An attempt to define blogging as a genre


Having previously asked “Can you define blogging without mentioning technology?” here is my attempt to do just that for a book chapter on blogging and journalism. Am I right? Did I miss something? I would like your comments on this short excerpt:

Blogging, above all, is conversational. It’s social. He is networked. The blog has two key features: links and comments. Don’t include either, and you’re talking to yourself.

Blogs are also incomplete, open and continuous. It’s about process, not product. This is a shared space.

Only the act of reposting print articles or broadcasting journalism on a blog, for example, does not use the medium in a meaningful way – a process derisively called “shovelware”. Instead, a more useful approach is to blog about a story idea, then blog a draft version, asking readers for feedback – and answer it – at both stages. The published or broadcast version may also be posted to the blog later, as the final stage of its production, but again with an invitation for updates and corrections. You can also post the “uncut” version.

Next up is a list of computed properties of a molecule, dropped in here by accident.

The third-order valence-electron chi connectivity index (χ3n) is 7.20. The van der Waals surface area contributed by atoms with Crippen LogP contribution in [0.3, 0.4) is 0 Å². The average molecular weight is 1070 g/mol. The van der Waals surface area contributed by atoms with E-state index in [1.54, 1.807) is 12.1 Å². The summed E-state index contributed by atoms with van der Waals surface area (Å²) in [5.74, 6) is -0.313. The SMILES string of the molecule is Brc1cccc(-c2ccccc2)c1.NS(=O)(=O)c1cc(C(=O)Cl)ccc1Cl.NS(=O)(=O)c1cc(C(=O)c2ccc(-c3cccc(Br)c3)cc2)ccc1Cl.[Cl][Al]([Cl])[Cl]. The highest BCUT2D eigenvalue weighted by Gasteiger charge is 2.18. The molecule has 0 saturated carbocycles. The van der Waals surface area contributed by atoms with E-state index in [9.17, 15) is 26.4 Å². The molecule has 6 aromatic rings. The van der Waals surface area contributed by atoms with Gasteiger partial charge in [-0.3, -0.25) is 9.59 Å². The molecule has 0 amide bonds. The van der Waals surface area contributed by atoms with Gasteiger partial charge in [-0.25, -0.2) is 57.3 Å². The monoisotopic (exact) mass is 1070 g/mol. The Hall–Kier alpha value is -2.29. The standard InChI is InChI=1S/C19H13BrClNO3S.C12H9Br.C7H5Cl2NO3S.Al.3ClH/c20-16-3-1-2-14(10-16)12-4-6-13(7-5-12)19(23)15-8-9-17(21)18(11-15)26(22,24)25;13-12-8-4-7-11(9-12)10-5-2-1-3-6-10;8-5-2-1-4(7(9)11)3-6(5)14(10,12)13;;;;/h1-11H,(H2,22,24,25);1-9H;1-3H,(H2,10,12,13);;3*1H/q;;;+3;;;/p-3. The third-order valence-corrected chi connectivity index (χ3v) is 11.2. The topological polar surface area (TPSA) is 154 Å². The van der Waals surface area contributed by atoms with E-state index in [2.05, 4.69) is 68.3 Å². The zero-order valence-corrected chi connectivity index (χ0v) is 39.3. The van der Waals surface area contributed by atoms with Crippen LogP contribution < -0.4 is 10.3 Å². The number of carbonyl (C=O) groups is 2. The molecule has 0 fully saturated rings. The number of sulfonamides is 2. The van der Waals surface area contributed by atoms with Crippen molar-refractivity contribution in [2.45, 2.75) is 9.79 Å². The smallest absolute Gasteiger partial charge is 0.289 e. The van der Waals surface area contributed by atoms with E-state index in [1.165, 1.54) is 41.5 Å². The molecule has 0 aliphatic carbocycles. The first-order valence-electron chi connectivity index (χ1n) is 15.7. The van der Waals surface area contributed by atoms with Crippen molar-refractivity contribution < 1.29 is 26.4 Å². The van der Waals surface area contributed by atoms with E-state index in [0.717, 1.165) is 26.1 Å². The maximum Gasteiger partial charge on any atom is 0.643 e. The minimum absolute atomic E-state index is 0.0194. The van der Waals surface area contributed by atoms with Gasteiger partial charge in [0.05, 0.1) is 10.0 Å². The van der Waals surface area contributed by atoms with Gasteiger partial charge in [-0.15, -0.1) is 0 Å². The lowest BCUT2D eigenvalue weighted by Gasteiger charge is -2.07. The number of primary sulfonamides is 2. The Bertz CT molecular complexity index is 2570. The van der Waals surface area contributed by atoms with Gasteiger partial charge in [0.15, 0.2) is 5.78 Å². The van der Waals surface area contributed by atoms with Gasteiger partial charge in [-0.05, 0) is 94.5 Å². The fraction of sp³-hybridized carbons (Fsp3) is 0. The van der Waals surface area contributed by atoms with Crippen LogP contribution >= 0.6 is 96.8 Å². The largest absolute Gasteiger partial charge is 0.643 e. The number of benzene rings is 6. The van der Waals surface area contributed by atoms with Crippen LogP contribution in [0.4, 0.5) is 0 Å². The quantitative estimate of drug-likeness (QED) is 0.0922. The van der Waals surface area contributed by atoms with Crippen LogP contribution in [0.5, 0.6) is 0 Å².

In short, the story is never over.

And blogging is personal and informal – often difficult for journalists who have been trained for years to be objective and distanced from their stories. This personal quality has several advantages: it allows you to establish a closer connection with readers, which, in turn, often helps you better understand the issues that interest them. This allows you to be more transparent about the information production process, building trust and information culture. And it allows you space for reflection, if you choose to use it.


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